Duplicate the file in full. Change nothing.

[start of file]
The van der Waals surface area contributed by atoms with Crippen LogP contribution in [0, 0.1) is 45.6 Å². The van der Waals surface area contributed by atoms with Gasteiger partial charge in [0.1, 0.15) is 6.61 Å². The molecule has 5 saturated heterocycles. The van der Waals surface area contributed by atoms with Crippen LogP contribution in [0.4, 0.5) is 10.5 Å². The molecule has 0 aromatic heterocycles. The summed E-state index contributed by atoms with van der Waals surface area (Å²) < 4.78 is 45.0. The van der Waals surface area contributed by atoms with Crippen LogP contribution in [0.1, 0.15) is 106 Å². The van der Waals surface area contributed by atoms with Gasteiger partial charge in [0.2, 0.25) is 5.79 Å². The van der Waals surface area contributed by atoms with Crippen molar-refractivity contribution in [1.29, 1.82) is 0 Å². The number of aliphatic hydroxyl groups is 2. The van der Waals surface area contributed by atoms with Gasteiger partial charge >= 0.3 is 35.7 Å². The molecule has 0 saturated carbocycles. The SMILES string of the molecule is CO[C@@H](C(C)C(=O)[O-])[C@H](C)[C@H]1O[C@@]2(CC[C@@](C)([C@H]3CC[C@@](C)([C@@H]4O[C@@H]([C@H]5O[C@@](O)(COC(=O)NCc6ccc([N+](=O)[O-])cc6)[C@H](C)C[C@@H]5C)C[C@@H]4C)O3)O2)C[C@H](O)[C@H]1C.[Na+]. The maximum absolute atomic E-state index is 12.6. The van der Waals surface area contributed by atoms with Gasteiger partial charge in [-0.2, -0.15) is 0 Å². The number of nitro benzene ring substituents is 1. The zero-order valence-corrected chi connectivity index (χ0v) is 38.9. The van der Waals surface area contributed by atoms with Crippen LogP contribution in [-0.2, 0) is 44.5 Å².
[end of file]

The van der Waals surface area contributed by atoms with Crippen LogP contribution in [0, 0.1) is 45.6 Å². The van der Waals surface area contributed by atoms with Gasteiger partial charge in [0.1, 0.15) is 6.61 Å². The molecule has 5 saturated heterocycles. The van der Waals surface area contributed by atoms with Crippen LogP contribution in [0.4, 0.5) is 10.5 Å². The molecule has 0 aromatic heterocycles. The summed E-state index contributed by atoms with van der Waals surface area (Å²) < 4.78 is 45.0. The van der Waals surface area contributed by atoms with Crippen LogP contribution in [0.1, 0.15) is 106 Å². The van der Waals surface area contributed by atoms with Gasteiger partial charge in [0.2, 0.25) is 5.79 Å². The van der Waals surface area contributed by atoms with Crippen molar-refractivity contribution in [1.29, 1.82) is 0 Å². The number of aliphatic hydroxyl groups is 2. The van der Waals surface area contributed by atoms with Gasteiger partial charge >= 0.3 is 35.7 Å². The molecule has 0 saturated carbocycles. The SMILES string of the molecule is CO[C@@H](C(C)C(=O)[O-])[C@H](C)[C@H]1O[C@@]2(CC[C@@](C)([C@H]3CC[C@@](C)([C@@H]4O[C@@H]([C@H]5O[C@@](O)(COC(=O)NCc6ccc([N+](=O)[O-])cc6)[C@H](C)C[C@@H]5C)C[C@@H]4C)O3)O2)C[C@H](O)[C@H]1C.[Na+]. The maximum absolute atomic E-state index is 12.6. The van der Waals surface area contributed by atoms with Gasteiger partial charge in [-0.2, -0.15) is 0 Å². The number of nitro benzene ring substituents is 1. The zero-order valence-corrected chi connectivity index (χ0v) is 38.9. The van der Waals surface area contributed by atoms with Crippen LogP contribution in [-0.2, 0) is 44.5 Å².